U.S. Open

Pinehurst Resort & Country Club (Course No. 2)


Tseng Takes Final Corning Classic Title

May 23, 2009

Tseng set a record by reaching the $2 million mark in career earnings after 32 events.

CORNING, N.Y. (AP) -- The LPGA Corning Classic certainly received a memorable farewell.

Just when Yani Tseng seemed headed for a playoff Sunday with fellow South Korean Soo-Yun Kang, Tseng watched in amazement as Kang missed a 3-foot par putt on the final hole.

Tseng, 2008 LPGA rookie of the year, finished at 21-under 267, one shot better than Kang (69) and Paula Creamer (65).

Japanese rookie Mika Miyazato (70) finished alone in fourth at 19 under, while Song-Hee Kim (67) of South Korea, Ai Miyazato (68) of Japan, Sandra Gal (69) of Germany and Vicky Hurst (69) were another shot back.

It was the second career victory for the 20-year-old Tseng, who won the 2008 McDonald's LPGA Championship in a four-hole playoff with Maria Hjorth.

"I've been waiting for a year to win a tournament," Tseng said. "I wrote my (winning) speech in January. Every time I get so close and I don't win. This week I just let it go."

Saturday's third round was simply amazing as 11 players shot 7 under or better, with Tseng and Mika Miyazato each tying the course record with 10-under 62s and Hurst making 10 birdies en route to a 63.

It seemed that Juli Inkster's tournament-record score of 24 under in her 2003 victory might be threatened after an early-morning shower gave way to sunshine for the fourth straight day.

But despite another day of ideal scoring conditions, the leaders failed to pull away from the closely bunched field. Kang and Miyazato began the day tied at 17 under with eight other players within three shots.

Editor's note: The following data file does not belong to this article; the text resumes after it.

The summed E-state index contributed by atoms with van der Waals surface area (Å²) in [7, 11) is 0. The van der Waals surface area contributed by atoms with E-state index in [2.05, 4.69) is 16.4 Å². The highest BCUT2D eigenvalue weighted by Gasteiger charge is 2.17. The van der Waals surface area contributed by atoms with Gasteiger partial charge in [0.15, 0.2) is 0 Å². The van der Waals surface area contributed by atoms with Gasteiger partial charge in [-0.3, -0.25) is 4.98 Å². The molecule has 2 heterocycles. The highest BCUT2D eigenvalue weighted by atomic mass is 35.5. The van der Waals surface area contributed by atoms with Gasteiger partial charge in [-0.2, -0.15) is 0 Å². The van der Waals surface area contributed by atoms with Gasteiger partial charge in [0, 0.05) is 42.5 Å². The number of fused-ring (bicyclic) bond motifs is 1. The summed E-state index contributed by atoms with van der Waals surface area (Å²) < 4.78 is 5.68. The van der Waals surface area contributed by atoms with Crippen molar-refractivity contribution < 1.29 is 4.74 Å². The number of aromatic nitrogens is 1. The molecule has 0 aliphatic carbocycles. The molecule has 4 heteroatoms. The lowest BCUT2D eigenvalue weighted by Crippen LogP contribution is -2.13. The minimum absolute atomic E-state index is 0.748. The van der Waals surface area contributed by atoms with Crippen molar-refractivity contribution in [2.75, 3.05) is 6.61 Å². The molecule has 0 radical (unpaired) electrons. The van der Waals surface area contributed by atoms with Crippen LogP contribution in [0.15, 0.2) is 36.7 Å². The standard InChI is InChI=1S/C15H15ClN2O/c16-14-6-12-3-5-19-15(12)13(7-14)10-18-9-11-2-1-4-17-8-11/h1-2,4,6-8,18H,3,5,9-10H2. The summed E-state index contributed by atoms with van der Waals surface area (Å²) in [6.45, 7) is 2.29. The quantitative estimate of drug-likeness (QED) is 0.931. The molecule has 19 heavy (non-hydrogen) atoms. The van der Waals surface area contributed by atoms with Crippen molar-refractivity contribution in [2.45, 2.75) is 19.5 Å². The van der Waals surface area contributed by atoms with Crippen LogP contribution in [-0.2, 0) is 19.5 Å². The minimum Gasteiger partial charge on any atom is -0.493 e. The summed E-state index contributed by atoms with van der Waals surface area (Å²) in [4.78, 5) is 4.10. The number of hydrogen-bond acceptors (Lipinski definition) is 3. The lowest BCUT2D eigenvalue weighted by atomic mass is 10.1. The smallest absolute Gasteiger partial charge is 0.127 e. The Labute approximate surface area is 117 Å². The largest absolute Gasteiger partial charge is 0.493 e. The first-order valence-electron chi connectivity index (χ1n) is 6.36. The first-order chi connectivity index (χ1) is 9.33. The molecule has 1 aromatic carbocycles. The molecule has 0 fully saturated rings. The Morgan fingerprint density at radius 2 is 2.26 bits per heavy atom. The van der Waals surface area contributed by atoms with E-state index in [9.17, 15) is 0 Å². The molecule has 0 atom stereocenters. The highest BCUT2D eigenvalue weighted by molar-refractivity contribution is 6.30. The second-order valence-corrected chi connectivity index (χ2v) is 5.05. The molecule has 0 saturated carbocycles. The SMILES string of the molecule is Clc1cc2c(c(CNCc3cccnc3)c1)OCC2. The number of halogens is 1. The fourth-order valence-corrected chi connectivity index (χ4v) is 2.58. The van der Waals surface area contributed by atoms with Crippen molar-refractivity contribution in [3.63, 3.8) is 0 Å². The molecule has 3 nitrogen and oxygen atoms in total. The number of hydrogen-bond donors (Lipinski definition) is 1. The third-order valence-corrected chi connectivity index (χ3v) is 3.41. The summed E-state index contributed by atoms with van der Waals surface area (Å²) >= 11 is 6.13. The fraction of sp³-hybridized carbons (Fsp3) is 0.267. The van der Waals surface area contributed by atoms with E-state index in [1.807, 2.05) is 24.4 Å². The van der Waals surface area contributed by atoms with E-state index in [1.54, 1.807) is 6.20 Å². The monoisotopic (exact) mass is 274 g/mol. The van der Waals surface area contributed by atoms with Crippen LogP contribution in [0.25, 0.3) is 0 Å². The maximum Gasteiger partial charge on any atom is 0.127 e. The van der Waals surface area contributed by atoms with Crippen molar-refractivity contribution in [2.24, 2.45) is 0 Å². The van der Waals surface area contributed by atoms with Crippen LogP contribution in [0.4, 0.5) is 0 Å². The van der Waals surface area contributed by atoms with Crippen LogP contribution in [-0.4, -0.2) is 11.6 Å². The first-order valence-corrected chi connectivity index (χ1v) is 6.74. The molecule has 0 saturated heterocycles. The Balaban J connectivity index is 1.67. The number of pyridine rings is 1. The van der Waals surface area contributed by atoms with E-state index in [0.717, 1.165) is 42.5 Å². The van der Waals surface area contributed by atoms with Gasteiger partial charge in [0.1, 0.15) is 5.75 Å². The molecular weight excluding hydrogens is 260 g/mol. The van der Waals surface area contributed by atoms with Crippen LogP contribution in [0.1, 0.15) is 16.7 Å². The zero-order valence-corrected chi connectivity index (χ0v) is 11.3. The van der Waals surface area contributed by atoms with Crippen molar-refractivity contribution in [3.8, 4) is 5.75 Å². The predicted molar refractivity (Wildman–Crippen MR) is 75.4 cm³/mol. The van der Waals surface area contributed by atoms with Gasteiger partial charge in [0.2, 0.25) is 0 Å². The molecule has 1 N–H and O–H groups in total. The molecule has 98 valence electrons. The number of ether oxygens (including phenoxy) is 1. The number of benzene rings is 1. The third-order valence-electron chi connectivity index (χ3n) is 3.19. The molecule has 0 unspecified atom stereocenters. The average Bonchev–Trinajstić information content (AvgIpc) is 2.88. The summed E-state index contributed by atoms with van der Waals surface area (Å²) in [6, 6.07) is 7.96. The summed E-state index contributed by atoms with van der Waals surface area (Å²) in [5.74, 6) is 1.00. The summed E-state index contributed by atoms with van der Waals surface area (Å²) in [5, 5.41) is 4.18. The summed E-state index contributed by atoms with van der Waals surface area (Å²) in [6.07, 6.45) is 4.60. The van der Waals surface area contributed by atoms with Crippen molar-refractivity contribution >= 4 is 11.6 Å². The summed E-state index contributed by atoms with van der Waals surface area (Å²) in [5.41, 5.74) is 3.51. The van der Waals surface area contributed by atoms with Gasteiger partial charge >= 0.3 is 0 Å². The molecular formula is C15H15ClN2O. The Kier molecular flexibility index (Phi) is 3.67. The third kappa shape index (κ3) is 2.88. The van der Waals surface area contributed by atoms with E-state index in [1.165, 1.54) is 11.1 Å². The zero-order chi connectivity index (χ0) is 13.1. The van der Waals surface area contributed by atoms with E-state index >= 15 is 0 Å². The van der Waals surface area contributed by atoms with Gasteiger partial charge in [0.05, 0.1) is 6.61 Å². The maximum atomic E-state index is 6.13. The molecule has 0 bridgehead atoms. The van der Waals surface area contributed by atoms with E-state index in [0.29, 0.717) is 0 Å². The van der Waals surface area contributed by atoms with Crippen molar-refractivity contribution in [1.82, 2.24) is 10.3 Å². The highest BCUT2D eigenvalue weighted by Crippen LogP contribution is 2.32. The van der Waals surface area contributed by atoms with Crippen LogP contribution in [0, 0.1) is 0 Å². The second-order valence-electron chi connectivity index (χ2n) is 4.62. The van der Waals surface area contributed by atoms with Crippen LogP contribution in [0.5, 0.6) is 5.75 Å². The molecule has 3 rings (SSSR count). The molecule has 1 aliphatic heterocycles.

Creamer made the biggest run, and could only bemoan a couple of missed short birdie putts on the front nine. She missed an 8-footer that slid just 2 inches left of the hole at the par-3 third hole and for the first time in four rounds failed to take advantage of the easy par-5 fifth hole when her drive landed under a stand of trees along the left side and she parred the hole she had birdied the first three rounds.

Still, Creamer rallied to 17 under with birdies at Nos. 10 and 14 and was within two shots of the lead after Kang bogeyed No. 10.

Creamer kept up her charge, moving within one shot of Kang with birdies at Nos. 16 and 17. After driving near the left rough at the closing hole, her second shot clipped a tree and landed on the front of the green, 60 feet from the pin. Needing a birdie to tie for the lead, Creamer calmly rolled in a stunning putt as her 91-year-old grandfather watched from a balcony behind the green.

"That's probably one of the longest putts I've ever made. I hope he didn't have a heart attack," said Creamer, who glanced up at her grandfather and smiled broadly when the putt dropped and the big gallery roared. "That last little ridge, I was thinking, 'This has a chance, this has a chance.'

"It was the perfect putt, the perfect everything. It gives me goosebumps still thinking about it," Creamer said. "It was a great finish. I fought hard. I could have been a lot lower, but that's just the way it is. It kind of felt the long one was all the putts I missed."

Tseng began the round with a bogey, and after eagling the second hole reeled off 12 pars and a birdie. Desperate for a spark with the holes dwindling, she used driver at par-4, 304-yard 16th hole and drove the green, the ball stopping 12 feet from the pin as Tseng high-fived her caddie.

Tseng settled for a tap-in birdie when her eagle putt stopped beside the hole, but she was tied for the lead at 20 under.

Meanwhile, Kang birdied No. 12 to get back to 20 under and gained a one-shot lead with another birdie at No. 16. Tseng, playing in the group ahead, responded with birdie at No. 17 to tie it at 21 under.

Kang drove under the left trees at the 17th and managed to punch onto the green with a deft second shot and save par.

The Corning Classic, the lone event on the LPGA Tour with the same title sponsor and held at the same venue since its inception, ends a 31-year run at Corning Country Club, the victim of the depressed economy.

Corning Inc. announced a month ago that it would no longer be able to continue as title sponsor, and that was enough to kill the tournament, which began in 1979 and has been staged at Corning Country Club every year.